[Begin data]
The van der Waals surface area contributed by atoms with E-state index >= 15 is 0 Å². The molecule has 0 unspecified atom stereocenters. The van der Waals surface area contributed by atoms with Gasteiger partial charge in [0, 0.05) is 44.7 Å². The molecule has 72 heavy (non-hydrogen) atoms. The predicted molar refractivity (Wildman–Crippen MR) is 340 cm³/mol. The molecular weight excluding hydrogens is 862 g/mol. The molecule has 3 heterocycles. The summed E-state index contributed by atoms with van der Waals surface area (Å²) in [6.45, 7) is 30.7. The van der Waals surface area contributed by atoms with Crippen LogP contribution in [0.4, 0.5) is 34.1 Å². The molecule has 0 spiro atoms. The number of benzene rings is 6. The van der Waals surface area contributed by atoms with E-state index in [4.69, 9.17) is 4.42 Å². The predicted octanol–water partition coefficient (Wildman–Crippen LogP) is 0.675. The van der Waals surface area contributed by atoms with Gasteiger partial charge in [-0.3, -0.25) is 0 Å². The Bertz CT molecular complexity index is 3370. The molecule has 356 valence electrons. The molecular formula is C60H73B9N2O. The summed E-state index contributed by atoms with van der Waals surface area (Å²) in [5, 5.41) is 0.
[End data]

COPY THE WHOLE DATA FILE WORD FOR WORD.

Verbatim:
The van der Waals surface area contributed by atoms with E-state index >= 15 is 0 Å². The molecule has 0 unspecified atom stereocenters. The van der Waals surface area contributed by atoms with Gasteiger partial charge in [0, 0.05) is 44.7 Å². The molecule has 72 heavy (non-hydrogen) atoms. The predicted molar refractivity (Wildman–Crippen MR) is 340 cm³/mol. The molecular weight excluding hydrogens is 862 g/mol. The molecule has 3 heterocycles. The summed E-state index contributed by atoms with van der Waals surface area (Å²) in [6.45, 7) is 30.7. The van der Waals surface area contributed by atoms with Crippen LogP contribution in [0.4, 0.5) is 34.1 Å². The molecule has 0 spiro atoms. The number of benzene rings is 6. The van der Waals surface area contributed by atoms with E-state index in [4.69, 9.17) is 4.42 Å². The predicted octanol–water partition coefficient (Wildman–Crippen LogP) is 0.675. The van der Waals surface area contributed by atoms with Gasteiger partial charge in [-0.3, -0.25) is 0 Å². The Bertz CT molecular complexity index is 3370. The molecule has 356 valence electrons. The molecular formula is C60H73B9N2O. The summed E-state index contributed by atoms with van der Waals surface area (Å²) in [5, 5.41) is 0.